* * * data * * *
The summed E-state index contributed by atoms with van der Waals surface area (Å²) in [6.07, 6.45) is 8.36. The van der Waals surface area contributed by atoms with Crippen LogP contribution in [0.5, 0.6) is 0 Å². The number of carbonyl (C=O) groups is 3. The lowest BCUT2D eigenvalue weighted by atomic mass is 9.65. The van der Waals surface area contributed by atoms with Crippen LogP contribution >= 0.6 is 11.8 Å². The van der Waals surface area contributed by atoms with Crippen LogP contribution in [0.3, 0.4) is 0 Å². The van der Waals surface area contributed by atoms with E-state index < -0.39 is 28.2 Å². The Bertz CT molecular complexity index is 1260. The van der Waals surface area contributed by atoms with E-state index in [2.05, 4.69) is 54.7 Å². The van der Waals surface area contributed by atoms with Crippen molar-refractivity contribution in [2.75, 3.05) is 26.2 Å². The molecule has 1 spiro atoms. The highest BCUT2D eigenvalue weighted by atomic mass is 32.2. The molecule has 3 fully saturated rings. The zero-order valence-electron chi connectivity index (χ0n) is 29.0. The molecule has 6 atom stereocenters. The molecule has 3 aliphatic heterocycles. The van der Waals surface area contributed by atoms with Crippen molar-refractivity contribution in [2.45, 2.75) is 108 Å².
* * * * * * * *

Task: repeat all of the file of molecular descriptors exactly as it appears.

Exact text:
The summed E-state index contributed by atoms with van der Waals surface area (Å²) in [6.07, 6.45) is 8.36. The van der Waals surface area contributed by atoms with Crippen LogP contribution in [0.5, 0.6) is 0 Å². The number of carbonyl (C=O) groups is 3. The lowest BCUT2D eigenvalue weighted by atomic mass is 9.65. The van der Waals surface area contributed by atoms with Crippen LogP contribution >= 0.6 is 11.8 Å². The van der Waals surface area contributed by atoms with Crippen LogP contribution in [0.3, 0.4) is 0 Å². The van der Waals surface area contributed by atoms with E-state index < -0.39 is 28.2 Å². The Bertz CT molecular complexity index is 1260. The van der Waals surface area contributed by atoms with E-state index in [2.05, 4.69) is 54.7 Å². The van der Waals surface area contributed by atoms with Crippen molar-refractivity contribution in [2.75, 3.05) is 26.2 Å². The molecule has 1 spiro atoms. The highest BCUT2D eigenvalue weighted by atomic mass is 32.2. The molecule has 3 fully saturated rings. The zero-order valence-electron chi connectivity index (χ0n) is 29.0. The molecule has 6 atom stereocenters. The molecule has 3 aliphatic heterocycles. The van der Waals surface area contributed by atoms with Crippen molar-refractivity contribution in [2.45, 2.75) is 108 Å².